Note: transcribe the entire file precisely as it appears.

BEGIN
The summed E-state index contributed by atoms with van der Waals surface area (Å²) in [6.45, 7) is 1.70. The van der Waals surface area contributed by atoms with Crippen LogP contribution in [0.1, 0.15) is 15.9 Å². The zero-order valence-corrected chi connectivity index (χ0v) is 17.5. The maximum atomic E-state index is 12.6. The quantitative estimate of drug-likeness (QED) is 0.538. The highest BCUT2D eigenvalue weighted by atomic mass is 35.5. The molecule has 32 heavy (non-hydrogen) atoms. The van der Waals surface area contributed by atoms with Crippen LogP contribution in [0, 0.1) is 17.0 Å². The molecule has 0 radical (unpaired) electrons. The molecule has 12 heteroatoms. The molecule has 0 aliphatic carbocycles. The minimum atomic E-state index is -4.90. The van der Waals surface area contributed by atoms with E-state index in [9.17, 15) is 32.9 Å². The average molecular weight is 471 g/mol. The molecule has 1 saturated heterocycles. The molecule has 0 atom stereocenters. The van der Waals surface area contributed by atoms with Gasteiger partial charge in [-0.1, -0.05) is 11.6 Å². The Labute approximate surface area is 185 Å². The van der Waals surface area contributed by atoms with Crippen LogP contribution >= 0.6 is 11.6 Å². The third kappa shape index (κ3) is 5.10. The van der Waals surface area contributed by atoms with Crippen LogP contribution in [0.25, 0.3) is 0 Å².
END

The summed E-state index contributed by atoms with van der Waals surface area (Å²) in [6.45, 7) is 1.70. The van der Waals surface area contributed by atoms with Crippen LogP contribution in [0.1, 0.15) is 15.9 Å². The zero-order valence-corrected chi connectivity index (χ0v) is 17.5. The maximum atomic E-state index is 12.6. The quantitative estimate of drug-likeness (QED) is 0.538. The highest BCUT2D eigenvalue weighted by atomic mass is 35.5. The molecule has 32 heavy (non-hydrogen) atoms. The van der Waals surface area contributed by atoms with Crippen LogP contribution in [0, 0.1) is 17.0 Å². The molecule has 0 radical (unpaired) electrons. The molecule has 12 heteroatoms. The molecule has 0 aliphatic carbocycles. The minimum atomic E-state index is -4.90. The van der Waals surface area contributed by atoms with E-state index in [9.17, 15) is 32.9 Å². The average molecular weight is 471 g/mol. The molecule has 1 saturated heterocycles. The molecule has 0 atom stereocenters. The van der Waals surface area contributed by atoms with Gasteiger partial charge in [-0.1, -0.05) is 11.6 Å². The Labute approximate surface area is 185 Å². The van der Waals surface area contributed by atoms with Crippen LogP contribution >= 0.6 is 11.6 Å². The third kappa shape index (κ3) is 5.10. The van der Waals surface area contributed by atoms with Crippen LogP contribution in [0.25, 0.3) is 0 Å².